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1968: Ron Schock's overtime goal carries the Blues to their first Stanley Cup Final

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Ron Schock

Ron Shock wipes the champagne out of his hair after his goal lifted the Blues to their first Stanley Cup in 1968. Gene Pospeshil/Post-Dispatch

In their first season, the Blues advanced to the Stanley Cup playoffs and beat the Philadelphia Flyers in seven games to get through the first round. In the semifinals, the Scotty Bowman-coached club faced the Minnesota North Stars. It became an epic series, with four of the seven games going into overtime.

The North Stars won 5-1 in Game 6, forcing a Game 7 in St. Louis on May 3, 1968. A then-record crowd of 15,586 was in attendance, with Glenn Hall in the Blues' net and Cesare Maniago between the pipes for Minnesota.

The goalies were outstanding as the game remained scoreless until Walt McKechnie beat Hall to give Minnesota a lead with just more than three minutes remaining.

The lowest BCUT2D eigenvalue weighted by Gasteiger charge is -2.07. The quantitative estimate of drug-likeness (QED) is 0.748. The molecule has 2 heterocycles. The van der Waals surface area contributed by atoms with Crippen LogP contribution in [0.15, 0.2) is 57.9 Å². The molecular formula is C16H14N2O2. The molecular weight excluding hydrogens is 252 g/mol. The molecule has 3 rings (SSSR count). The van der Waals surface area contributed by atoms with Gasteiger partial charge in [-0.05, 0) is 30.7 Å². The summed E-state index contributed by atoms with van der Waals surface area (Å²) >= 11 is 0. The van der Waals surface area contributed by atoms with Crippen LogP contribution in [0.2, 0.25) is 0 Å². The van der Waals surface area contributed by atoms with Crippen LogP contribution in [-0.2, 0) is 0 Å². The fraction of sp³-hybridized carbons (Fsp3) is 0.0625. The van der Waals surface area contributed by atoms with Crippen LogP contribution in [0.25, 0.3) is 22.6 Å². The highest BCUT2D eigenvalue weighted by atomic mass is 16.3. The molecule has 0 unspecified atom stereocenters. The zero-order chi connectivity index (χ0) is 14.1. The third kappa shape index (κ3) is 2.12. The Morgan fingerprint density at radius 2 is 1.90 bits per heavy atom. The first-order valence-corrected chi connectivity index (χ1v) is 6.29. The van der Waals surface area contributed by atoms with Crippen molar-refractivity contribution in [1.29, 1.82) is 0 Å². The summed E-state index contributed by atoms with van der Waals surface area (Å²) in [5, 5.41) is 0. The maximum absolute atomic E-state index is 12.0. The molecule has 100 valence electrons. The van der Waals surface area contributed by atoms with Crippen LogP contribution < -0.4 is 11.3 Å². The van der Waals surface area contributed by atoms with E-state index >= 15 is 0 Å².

Forty-three seconds later, aging Dicke Moore scored for the Blues to tie it and send the game into overtime, again.

"I knew Dickie was going to score," teammate Bob Plager said later. "He was holding that stick tight as could be and he had this look on his face. He just had this special look."

The first overtime ended scoreless. But 2:50 into the second overtime period, Blues center Ron Schock got loose, broke in on Maniago and snapped a wrist shot past him to win the game 2-1 and send the Blues to the Stanley Cup Final.

Again, not the best conclusion. The Blues were swept in four games by Montreal, with each game decided by one goal.


Scotty Bowman and Al Arbour are at the center of a happy gang of Blues celebrating their win in Game 7. UPI photo.

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